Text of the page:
Category: Industrial / Electro / Rock
Album: World Fameless
Blurb: Relying on straightforward pop structures to enhance the band’s already strong sense of melodic songwriting and danceable electro/rock, Ghostfeeder presents what might be the band’s finest work yet.
Ghostfeeder has had quite a busy year, building on the upward trajectory the band’s music has been taking since its inception in 2010. Spearheaded by vocalist/programmer Derek Walborn with guitarist Luke Dangler, the band embarked on a tour of the U.S. in 2015 in support of En Esch and their own The Messenger EP, bringing their darkly electrified rock sound to a wider audience ready for something new. Signing to Distortion Productions, Walborn has taken the songs he wrote during that tour to create his latest album, opting for a more straightforward approach that showcases his melodic sensibilities while keeping the danceable and rocky edges that have made Ghostfeeder a distinctive entity in the modern underground. In contrast to the preceding release, World Fameless comes out of the gate swinging as the title track hits with a gripping synth/guitar riff and an energetic beat that is simply impossible not to dance to, Walborn’s voice hitting its stride from the onset and soaring into an infectious chorus that is sure to stay stuck in one’s head for hours. The same can be said of “Sucker for the Chemistry,” which should undoubtedly find its way onto many a DJ set. Quite simply, the songs on World Fameless are catchy as hell, eschewing the saccharine tones of The Messenger for bright leads and bouncy, sometimes even funky bass lines; nowhere is this more evident than on “Let the Wolves Inside,” its fluid and intertwining synths creating a tapestry of sound that recalls the atmospheric synth-laden soundtracks of the ‘80s, the driving beat delivering the punch of the chorus quite marvelously. Similarly, “Juliet” enters with a strident rhythm and synth hook that with Walborn’s soaring vocals in the chorus makes for what could be an instant radio hit, while the trancelike ambience and minimal beat of “Claws and Teeth” reminds this writer of the likes of Hednoize, complete with resonant synths that underscore Walborn’s soulful croon. Not enough praise can be granted to Walborn for his vocal abilities, the harmonious layers on “MartinFly” being especially noteworthy with one of the album’s most endearing lines of “better late than never,” the vigorous guitars and striking percussion giving the song the most classically rock & roll feel of any of the songs on World Fameless. This writer had expressed some dissatisfaction with the songs on The Messenger being too short, never outstaying their welcome, but perhaps not allowing the songs to reach their ultimate melodic climax; on the other hand, World Fameless somehow manages to avoid this issue, for while the songs are still somewhat brief, the urgency and force with which their reinforce their own pop structures makes each track a satisfying morsel of electro/rock that never leaves one lacking. As singularly well crafted as any of Ghostfeeder’s past outings, World Fameless might be – or at least, should be – the album that puts this band on the fast track to the greater recognition the band deserves.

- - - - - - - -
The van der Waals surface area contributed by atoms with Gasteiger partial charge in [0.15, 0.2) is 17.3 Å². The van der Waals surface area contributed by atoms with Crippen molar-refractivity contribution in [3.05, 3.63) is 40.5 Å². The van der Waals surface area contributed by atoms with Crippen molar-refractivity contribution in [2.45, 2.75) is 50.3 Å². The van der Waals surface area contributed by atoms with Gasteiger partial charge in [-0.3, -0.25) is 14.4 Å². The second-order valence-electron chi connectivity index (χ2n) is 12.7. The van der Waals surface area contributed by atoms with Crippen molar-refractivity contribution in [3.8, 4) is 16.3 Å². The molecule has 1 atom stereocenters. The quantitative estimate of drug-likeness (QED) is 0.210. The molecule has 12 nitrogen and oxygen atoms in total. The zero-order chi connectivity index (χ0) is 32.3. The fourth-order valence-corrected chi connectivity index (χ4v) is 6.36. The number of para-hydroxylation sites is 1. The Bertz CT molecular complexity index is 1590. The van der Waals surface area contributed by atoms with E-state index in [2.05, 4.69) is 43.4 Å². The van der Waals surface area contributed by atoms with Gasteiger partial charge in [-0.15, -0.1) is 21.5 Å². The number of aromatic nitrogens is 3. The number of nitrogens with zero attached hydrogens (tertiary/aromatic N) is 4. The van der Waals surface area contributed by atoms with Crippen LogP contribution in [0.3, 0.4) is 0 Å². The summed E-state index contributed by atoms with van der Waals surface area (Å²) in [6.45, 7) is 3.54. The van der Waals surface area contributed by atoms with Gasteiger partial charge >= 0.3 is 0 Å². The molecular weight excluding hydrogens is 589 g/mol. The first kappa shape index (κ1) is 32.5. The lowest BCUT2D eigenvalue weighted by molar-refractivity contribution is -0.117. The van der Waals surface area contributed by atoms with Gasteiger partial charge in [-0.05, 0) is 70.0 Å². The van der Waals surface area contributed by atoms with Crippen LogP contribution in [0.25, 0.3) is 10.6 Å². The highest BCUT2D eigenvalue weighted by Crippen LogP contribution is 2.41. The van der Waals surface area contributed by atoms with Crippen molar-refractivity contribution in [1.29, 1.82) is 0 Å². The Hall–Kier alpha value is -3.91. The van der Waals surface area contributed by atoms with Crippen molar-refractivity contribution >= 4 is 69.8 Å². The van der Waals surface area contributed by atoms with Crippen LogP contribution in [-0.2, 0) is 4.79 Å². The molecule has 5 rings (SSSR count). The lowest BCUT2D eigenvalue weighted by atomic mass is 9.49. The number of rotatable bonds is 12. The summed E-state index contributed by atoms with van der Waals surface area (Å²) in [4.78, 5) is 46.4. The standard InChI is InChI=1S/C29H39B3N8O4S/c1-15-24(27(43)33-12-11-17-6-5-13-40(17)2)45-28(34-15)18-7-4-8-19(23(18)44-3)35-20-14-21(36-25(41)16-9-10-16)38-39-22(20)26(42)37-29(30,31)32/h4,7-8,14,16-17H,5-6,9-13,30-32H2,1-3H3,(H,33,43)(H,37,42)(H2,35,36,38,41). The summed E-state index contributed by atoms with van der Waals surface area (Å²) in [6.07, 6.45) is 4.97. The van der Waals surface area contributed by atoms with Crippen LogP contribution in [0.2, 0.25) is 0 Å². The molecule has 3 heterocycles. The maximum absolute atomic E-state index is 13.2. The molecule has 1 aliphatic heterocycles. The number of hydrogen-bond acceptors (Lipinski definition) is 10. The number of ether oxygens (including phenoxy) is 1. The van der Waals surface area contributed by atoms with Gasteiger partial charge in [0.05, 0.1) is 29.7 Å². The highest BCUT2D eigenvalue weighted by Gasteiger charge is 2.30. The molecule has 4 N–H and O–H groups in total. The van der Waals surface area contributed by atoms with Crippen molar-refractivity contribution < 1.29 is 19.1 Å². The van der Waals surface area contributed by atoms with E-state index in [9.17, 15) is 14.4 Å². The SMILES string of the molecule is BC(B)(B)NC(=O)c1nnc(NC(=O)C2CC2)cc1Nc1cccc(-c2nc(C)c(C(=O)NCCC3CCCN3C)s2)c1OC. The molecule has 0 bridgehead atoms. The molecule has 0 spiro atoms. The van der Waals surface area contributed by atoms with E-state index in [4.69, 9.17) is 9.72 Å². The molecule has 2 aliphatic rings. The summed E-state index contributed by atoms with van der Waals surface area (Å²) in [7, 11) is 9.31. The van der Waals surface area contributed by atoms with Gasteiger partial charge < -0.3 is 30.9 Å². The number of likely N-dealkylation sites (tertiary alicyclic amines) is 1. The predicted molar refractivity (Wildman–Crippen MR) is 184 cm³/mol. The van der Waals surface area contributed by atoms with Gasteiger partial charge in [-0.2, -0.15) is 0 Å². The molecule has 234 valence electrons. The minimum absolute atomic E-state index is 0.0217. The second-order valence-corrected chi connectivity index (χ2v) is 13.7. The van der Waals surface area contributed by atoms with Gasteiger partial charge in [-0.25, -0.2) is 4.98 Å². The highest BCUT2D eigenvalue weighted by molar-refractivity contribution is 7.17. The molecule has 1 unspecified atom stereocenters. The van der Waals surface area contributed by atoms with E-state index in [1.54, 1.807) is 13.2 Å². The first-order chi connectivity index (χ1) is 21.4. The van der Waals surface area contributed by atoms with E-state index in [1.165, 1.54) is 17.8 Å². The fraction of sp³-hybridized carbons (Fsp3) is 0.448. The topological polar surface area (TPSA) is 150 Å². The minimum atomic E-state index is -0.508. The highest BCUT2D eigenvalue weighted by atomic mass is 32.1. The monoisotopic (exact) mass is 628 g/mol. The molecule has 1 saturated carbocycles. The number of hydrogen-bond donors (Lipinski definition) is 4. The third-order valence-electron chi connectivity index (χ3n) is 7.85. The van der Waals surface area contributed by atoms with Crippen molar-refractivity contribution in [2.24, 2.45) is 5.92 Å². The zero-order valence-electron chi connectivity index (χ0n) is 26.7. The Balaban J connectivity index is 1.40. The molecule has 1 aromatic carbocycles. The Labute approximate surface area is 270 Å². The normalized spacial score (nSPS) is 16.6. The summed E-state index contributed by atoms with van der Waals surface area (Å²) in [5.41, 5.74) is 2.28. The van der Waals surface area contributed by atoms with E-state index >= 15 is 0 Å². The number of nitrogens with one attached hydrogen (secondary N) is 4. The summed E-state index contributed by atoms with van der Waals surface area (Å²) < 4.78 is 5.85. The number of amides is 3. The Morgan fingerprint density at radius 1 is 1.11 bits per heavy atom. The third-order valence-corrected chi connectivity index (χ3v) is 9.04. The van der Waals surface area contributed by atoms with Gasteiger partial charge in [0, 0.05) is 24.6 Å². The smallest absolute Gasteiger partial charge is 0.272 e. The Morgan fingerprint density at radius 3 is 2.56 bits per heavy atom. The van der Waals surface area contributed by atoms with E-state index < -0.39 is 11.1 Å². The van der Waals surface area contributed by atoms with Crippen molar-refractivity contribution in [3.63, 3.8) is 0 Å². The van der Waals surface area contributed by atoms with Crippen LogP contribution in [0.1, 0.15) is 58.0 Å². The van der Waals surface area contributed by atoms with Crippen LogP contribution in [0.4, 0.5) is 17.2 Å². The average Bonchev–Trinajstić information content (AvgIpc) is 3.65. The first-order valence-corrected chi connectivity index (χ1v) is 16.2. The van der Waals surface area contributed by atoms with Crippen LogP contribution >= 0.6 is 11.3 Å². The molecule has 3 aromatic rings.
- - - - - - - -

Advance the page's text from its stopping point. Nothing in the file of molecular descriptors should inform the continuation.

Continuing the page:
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Website, Facebook, Twitter, Bandcamp
Ilker Yücel (Ilker81x)